Honoring Mary Ann Shadd Cary
Journalist and activist Mary Ann Shadd Cary may not be a household name today, but her work made a significant impact on our country. In celebration of Black History Month, join us in learning more about this groundbreaking abolitionist and suffragist.
Shadd Cary’s accomplishments were recently highlighted in an obituary in The New York Times’ “Overlooked” series: “Shadd Cary was the first Black woman in North America to edit and publish a newspaper, one of the first Black female lawyers in the United States and an advocate for granting women the right to vote.”
Shadd Cary’s social justice and activist roots began with her abolitionist parents, who often provided lodging for fugitive slaves in their home in the 1820s. Shadd Cary lived in Delaware until she was about 10. Then her family moved to Pennsylvania because Black children were not allowed to be educated in Delaware.
Shadd Cary completed her schooling and became a teacher. in 1850, When Congress passed the Fugitive Slave Act in 1850 — requiring law enforcement and ordinary citizens to help capture runaway slaves, and penalizing those who did not comply — she moved to Canada.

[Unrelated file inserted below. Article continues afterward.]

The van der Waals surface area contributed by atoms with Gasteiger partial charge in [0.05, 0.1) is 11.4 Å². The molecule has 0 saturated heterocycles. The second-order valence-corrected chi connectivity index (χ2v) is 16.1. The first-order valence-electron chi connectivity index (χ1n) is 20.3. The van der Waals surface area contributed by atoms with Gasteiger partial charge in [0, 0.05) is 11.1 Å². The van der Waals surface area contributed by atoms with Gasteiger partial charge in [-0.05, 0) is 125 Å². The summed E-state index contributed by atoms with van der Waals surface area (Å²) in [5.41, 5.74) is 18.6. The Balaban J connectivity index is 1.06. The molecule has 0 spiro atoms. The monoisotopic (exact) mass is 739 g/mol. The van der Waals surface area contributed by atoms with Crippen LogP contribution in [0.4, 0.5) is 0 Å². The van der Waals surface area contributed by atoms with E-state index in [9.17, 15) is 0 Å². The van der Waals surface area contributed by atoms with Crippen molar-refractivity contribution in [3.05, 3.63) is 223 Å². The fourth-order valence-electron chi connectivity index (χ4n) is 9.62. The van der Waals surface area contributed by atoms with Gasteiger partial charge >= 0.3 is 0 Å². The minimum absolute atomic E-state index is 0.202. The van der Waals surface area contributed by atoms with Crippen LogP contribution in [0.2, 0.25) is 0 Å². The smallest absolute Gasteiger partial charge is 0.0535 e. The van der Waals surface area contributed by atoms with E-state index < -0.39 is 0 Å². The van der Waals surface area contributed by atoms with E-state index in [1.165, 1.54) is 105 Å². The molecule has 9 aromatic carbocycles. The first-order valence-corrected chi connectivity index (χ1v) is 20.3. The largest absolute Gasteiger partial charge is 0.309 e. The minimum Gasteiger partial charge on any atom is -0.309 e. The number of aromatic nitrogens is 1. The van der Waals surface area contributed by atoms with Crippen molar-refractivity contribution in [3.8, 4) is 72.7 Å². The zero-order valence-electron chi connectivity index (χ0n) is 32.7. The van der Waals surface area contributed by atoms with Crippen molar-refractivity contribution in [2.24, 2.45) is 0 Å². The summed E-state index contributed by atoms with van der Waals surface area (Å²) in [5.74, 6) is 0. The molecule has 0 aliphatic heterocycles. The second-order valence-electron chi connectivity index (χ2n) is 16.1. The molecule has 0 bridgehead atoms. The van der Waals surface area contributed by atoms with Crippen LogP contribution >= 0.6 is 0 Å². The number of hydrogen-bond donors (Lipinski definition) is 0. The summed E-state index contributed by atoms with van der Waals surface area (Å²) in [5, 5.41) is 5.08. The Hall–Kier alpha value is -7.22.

In Ontario, Shadd Cary provided education and support to the growing population of freedom seekers crossing the border. In 1853, she founded The Provincial Freeman, Canada’s first antislavery newspaper.
Her pioneering journalism was too progressive for her critics, who disagreed with her call for full racial integration, rather than segregated schools and communities. Undeterred by those of limited imagination, Shadd Cary traveled to the United States to promote her newspaper and its message of full citizenship for Black Americans. The Provincial Freeman ceased publication due to financial difficulties by 1860, but Shadd Cary continued working as an advocate for equality, teaching at an integrated school.
When the Civil War began in 1861, Shadd Cary returned to the United States to assist in the war effort. As a recruiting officer for the Union Army, she encouraged Black men to join up and fight against the Confederacy.
After the war, Shadd Cary attended Howard University. She became the second African-American woman in the United States to earn a law degree, and she used her skills to champion the women’s suffrage movement.
She addressed a House Judiciary Committee as part of a group of women petitioning for the right to vote in 1874. Though it took many more decades for women to win the right to vote, Shadd Cary’s tireless work to realize the American democratic dream made a lasting impact on every movement she touched.
The biography “Mary Ann Shadd Cary: The Black Press and Protest in the Nineteenth Century” highlights Shadd Cary’s visionary contributions. Author and professor Jane Rhodes noted: “She was an active participant in many of the social and political movements that influenced the nineteenth century — abolition, black emigration and nationalism, women’s rights and temperance. … Her life offers a window on the free black experience, emergent black nationalisms, African-American gender ideologies, and the formation of a black public sphere.”
Shadd Cary was a trailblazer in the legal profession and beyond, and we’re honored to pay tribute to her important work.